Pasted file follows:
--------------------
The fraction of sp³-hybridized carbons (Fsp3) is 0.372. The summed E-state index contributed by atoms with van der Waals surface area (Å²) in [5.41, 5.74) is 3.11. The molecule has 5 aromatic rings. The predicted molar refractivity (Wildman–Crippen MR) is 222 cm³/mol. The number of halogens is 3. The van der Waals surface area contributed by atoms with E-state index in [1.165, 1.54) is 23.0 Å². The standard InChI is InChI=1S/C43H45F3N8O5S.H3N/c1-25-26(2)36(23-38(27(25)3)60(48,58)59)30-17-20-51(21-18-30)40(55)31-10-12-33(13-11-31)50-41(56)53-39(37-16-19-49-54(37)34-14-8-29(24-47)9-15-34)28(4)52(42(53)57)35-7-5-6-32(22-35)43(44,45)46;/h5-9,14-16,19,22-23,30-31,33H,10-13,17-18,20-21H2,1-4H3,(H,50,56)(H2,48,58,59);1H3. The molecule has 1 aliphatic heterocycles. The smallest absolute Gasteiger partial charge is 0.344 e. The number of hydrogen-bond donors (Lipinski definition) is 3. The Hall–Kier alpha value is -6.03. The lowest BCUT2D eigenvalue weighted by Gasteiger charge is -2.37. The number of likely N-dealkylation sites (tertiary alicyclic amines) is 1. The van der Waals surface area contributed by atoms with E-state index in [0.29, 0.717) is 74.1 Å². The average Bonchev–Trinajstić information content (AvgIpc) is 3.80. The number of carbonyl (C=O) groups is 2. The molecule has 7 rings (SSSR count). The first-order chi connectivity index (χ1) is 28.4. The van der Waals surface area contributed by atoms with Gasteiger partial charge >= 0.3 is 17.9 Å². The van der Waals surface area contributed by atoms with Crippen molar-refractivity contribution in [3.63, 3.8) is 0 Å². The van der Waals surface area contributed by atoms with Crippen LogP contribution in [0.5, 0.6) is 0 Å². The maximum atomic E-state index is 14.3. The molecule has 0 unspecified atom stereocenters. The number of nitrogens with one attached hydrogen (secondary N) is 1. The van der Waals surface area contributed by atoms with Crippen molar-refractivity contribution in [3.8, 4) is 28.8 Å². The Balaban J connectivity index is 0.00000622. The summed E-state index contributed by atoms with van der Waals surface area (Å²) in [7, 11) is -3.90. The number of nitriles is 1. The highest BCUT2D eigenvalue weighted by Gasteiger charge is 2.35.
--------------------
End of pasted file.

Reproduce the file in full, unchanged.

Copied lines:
The fraction of sp³-hybridized carbons (Fsp3) is 0.372. The summed E-state index contributed by atoms with van der Waals surface area (Å²) in [5.41, 5.74) is 3.11. The molecule has 5 aromatic rings. The predicted molar refractivity (Wildman–Crippen MR) is 222 cm³/mol. The number of halogens is 3. The van der Waals surface area contributed by atoms with E-state index in [1.165, 1.54) is 23.0 Å². The standard InChI is InChI=1S/C43H45F3N8O5S.H3N/c1-25-26(2)36(23-38(27(25)3)60(48,58)59)30-17-20-51(21-18-30)40(55)31-10-12-33(13-11-31)50-41(56)53-39(37-16-19-49-54(37)34-14-8-29(24-47)9-15-34)28(4)52(42(53)57)35-7-5-6-32(22-35)43(44,45)46;/h5-9,14-16,19,22-23,30-31,33H,10-13,17-18,20-21H2,1-4H3,(H,50,56)(H2,48,58,59);1H3. The molecule has 1 aliphatic heterocycles. The smallest absolute Gasteiger partial charge is 0.344 e. The number of hydrogen-bond donors (Lipinski definition) is 3. The Hall–Kier alpha value is -6.03. The lowest BCUT2D eigenvalue weighted by Gasteiger charge is -2.37. The number of likely N-dealkylation sites (tertiary alicyclic amines) is 1. The van der Waals surface area contributed by atoms with E-state index in [0.29, 0.717) is 74.1 Å². The average Bonchev–Trinajstić information content (AvgIpc) is 3.80. The number of carbonyl (C=O) groups is 2. The molecule has 7 rings (SSSR count). The first-order chi connectivity index (χ1) is 28.4. The van der Waals surface area contributed by atoms with Gasteiger partial charge >= 0.3 is 17.9 Å². The van der Waals surface area contributed by atoms with Crippen molar-refractivity contribution in [3.63, 3.8) is 0 Å². The van der Waals surface area contributed by atoms with Crippen LogP contribution in [0.5, 0.6) is 0 Å². The maximum atomic E-state index is 14.3. The molecule has 0 unspecified atom stereocenters. The number of nitrogens with one attached hydrogen (secondary N) is 1. The van der Waals surface area contributed by atoms with Crippen molar-refractivity contribution in [3.8, 4) is 28.8 Å². The Balaban J connectivity index is 0.00000622. The summed E-state index contributed by atoms with van der Waals surface area (Å²) in [7, 11) is -3.90. The number of nitriles is 1. The highest BCUT2D eigenvalue weighted by Gasteiger charge is 2.35.